Mirdif City Centre and Iconic have opened in Dubai recently, giving shoppers even more retail options.
On the storefront
Bored with Dubai Mall? Mall of the Emirates? Ibn Battuta, BurJuman and all the rest? Don't panic. There's another mall to add to the rota: Mirdif City Centre. It's been two years in the making, cost more than Dh3 billion to build and has 196,000 square feet of space. Can't work out how big that is? Well, it's just vast. Brought to you by Majid Al Futtaim Properties, the same group that built Deira City Centre (as the original names might imply), it boasts more than 350 stores over two airy floors.
During a spot visit last week, however, it seemed that many of these stores are still to open, with plenty of shopfronts still covered by hoarding. Still, two of the biggest names there, Pottery Barn and American Eagle Outfitters, are up and running. The latter is a kind of Abercrombie & Fitch. This is its first opening outside North America, and it's a great place for bright T-shirts, demin shorts and fantastically comfortable and colourful, soft-cotton underwear. It's ripe for summer wardrobes, in other words, with prices hovering around those that you would find in Gap. (Also in situ at the new mall.)
Pottery Barn comes in two incarnations, as a grown-up store and as Pottery Barn Kids. Last week, mostly female customers drifted through the store, running their hands over everything, their eyes glinting with longing. Think white clapboard America meets Caribbean home. Shells, candles and glass hurricane lamps sit on almost every surface, cream and beige sofas line the floor, mounds of fluffy towels are shelved in one corner. There are thick patched quilts and cushions too. It's like a grown-up, more expensive Zara Home.
Other notable stores at Mirdif include a Lakeland, crammed with Good Grips kitchen utensils and other knick-knacks that you might think useful (banana guard, anyone?) and then, once home, chuck in the back of a cupboard. There's a second Hamley's, a well-laid-out Boutique 1, a big Uterque (with well-made leather belts, shoes and bags from the same group that owns Zara), a Fitness First (due to open in June), a Cinestar cinema and various other entertainment options including a bowling alley and a children's play area called Aquaplay, which didn't seem to have any water in it last week.
Best of all, the mall is on only two floors and escalators are thoughtfully placed so you don't traipse around working how to get from one floor to the next (ahem, Dubai Mall). Since Mirdif is new and less central than other malls, there were fewer people clogging it too. There are huge food courts and restaurants everywhere you turn, including More Cafe, Carluccio's, Gourmet Burger Kitchen and Tiffinbites. That traditional mall smell of stale fries lingers in certain areas, but that is a small gripe, all things considered.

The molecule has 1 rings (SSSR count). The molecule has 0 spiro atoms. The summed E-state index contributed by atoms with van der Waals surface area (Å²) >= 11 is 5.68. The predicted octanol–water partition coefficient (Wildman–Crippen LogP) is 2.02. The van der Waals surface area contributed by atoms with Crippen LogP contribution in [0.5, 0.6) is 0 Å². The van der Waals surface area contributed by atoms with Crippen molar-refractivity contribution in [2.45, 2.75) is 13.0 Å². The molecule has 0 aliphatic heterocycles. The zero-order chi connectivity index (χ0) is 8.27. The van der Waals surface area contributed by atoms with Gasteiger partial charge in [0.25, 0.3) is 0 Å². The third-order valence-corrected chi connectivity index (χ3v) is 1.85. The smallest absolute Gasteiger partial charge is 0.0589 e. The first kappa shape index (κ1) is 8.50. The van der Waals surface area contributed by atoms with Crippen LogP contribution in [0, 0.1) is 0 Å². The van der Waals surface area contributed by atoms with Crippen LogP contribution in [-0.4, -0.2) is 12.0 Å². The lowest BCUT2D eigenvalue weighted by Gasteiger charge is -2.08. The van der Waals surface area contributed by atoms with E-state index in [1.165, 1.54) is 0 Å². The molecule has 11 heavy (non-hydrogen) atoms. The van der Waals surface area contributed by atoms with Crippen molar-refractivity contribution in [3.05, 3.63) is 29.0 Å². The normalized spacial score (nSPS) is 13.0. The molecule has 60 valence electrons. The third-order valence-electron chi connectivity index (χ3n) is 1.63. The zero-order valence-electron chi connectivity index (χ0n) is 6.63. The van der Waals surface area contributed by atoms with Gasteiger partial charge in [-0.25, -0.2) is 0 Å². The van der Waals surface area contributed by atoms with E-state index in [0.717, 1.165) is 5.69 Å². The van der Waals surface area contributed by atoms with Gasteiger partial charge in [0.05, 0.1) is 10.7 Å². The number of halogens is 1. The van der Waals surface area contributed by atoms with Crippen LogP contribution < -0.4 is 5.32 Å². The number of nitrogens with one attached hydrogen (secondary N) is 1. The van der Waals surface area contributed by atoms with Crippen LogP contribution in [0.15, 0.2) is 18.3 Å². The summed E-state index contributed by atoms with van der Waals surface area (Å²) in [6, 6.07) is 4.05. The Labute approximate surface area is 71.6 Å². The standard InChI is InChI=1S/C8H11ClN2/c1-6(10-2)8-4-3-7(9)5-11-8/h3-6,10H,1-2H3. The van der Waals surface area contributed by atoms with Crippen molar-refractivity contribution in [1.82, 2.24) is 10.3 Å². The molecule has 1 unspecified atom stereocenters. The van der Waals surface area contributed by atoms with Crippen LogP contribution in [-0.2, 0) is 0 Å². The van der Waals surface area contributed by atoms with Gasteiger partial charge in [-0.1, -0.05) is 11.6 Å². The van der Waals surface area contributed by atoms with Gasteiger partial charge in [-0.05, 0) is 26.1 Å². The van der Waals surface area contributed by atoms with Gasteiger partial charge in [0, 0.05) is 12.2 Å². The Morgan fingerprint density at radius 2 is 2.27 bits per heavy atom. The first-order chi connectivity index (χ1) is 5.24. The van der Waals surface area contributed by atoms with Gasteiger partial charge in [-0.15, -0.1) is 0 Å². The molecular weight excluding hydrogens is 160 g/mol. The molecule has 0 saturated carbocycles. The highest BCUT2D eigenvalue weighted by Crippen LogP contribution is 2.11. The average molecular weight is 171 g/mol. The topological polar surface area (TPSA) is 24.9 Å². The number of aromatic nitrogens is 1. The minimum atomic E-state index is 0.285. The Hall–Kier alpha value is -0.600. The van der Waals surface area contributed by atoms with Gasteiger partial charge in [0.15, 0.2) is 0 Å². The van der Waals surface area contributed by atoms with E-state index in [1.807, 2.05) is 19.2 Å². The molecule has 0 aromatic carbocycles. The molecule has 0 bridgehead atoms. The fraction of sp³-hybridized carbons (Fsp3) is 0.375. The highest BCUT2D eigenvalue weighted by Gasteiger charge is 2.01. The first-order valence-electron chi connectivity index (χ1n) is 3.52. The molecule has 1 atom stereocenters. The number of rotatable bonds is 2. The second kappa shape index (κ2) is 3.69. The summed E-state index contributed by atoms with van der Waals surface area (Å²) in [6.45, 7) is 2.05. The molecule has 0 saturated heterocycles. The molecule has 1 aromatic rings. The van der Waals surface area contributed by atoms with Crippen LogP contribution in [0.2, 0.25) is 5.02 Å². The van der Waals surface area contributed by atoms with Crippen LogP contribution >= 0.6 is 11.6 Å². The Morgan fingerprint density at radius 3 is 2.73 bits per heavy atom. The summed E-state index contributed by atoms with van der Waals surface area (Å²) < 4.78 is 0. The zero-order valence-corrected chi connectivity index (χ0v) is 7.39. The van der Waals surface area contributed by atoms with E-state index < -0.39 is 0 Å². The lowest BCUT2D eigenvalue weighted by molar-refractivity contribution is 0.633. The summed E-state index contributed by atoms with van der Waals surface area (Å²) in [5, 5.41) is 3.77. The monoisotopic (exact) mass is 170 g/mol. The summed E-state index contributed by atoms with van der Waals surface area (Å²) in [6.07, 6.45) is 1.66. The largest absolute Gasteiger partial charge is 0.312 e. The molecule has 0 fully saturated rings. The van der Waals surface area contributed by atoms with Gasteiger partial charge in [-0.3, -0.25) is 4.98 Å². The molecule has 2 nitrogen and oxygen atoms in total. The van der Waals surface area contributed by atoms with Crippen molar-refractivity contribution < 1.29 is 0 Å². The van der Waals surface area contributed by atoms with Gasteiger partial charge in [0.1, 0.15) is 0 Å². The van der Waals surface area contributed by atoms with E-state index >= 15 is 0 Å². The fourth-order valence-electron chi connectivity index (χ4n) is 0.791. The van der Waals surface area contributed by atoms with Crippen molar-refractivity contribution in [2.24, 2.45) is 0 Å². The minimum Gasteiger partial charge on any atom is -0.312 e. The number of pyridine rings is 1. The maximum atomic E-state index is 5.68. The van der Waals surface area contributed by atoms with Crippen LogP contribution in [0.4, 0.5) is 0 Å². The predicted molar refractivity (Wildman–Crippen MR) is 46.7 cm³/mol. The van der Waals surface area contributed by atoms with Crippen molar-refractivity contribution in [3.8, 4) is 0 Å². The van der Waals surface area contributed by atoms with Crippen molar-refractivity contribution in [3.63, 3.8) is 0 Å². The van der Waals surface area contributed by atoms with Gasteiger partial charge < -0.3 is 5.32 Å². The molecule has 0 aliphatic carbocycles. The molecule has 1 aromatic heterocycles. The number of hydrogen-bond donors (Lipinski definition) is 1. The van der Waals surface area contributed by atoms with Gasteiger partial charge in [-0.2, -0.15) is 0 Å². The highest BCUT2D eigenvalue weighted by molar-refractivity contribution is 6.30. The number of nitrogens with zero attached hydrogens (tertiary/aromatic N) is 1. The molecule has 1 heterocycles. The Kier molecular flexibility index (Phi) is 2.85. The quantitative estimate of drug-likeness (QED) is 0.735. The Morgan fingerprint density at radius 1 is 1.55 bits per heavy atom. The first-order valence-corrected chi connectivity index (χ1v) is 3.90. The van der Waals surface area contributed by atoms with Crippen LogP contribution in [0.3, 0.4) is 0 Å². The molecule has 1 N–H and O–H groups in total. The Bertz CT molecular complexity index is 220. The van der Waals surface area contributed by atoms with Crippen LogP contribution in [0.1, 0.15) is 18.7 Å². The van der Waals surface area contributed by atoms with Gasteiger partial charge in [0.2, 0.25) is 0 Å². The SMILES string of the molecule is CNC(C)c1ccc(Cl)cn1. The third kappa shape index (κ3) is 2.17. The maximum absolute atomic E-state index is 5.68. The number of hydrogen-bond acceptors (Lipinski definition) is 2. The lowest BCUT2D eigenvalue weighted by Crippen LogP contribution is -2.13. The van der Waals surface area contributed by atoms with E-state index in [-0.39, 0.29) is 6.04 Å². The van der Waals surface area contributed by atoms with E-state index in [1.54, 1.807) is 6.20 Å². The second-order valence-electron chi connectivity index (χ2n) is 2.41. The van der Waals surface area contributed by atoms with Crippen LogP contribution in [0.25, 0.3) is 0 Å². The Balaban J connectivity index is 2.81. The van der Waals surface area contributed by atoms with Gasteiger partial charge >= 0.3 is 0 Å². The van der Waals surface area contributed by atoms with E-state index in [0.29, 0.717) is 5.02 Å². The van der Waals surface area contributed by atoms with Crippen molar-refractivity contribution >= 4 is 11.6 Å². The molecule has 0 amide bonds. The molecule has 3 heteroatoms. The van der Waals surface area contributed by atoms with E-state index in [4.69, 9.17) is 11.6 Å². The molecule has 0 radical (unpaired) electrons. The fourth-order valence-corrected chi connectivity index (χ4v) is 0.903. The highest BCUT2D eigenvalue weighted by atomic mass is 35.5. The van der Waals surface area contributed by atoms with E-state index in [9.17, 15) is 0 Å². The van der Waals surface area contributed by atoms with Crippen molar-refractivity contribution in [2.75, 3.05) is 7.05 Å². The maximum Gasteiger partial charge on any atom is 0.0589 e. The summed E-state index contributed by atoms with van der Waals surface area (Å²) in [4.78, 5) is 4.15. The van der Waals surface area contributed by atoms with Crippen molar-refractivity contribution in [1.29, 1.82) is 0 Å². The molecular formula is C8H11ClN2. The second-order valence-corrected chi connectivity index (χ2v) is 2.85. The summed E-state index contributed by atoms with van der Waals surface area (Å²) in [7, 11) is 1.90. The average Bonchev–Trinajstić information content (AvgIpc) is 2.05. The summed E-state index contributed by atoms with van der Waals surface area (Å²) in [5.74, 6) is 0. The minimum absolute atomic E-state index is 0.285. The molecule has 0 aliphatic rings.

A bigger complaint would be the car park - it's easy enough to get in, but like trying to escape a maze on the way out. Exiting took seven minutes and involved going down a level and then up again like something out of Running Man. Better signage is needed. Within a 20 minute drive of Mirdif City Centre is another big recent opening: Iconic, a stand-alone men's and women's fashion store in Deira City Centre featuring more than 200 brands. If you can, picture Urban Outfitters. Also laid out on two floors, it's divided neatly into sections including clothes, shoes, jewellery, electronics and cosmetics. It's a good place to shop for gifts, too, with stacks of coffee-table books, cookery books, novelty luggage tags, board games, badges and pretty notepads. And there are two cafes and a salon.
And thundering music. In short, it's a teenager's fantasy. The delightful thing about Iconic is that the clothes are quirky, which is a quality often lacking in other identikit Dubai malls. Plenty of the products are inexpensive, too. Floaty, patterned summer dresses from the British label Lucy in the Sky started at around Dh100, floor-length party frocks by Philip and Laura started at Dh300. Sportswear comes courtesy of brands such as Rip Curl, Vans, Paul Frank and Billabong. The shoes are mostly like what you would find in New Look, and again will go down well with Dubai's teenage population.
The boys in particular have a vast denim section, with 16 jeans labels including Diesel, Catch Denim and Cheap Monday. A wide range of suits is available (albeit some slightly shiny-looking), as well as wittily sloganed T-shirts and several pairs of eye-catching swimming trunks by the Californian surfing brand Maui and Sons. The only blot to lay at Iconic's door is that the smiley, dungaree-wearing staff are so enthusiastic it borders on irritating. Do they loiter in your personal space because they think you're stealing something, or merely to be there should you have a question? But it's early days for the store, and given a few more customers, they may relax. Take your teenagers there and abandon them. They will be well entertained for an hour or so.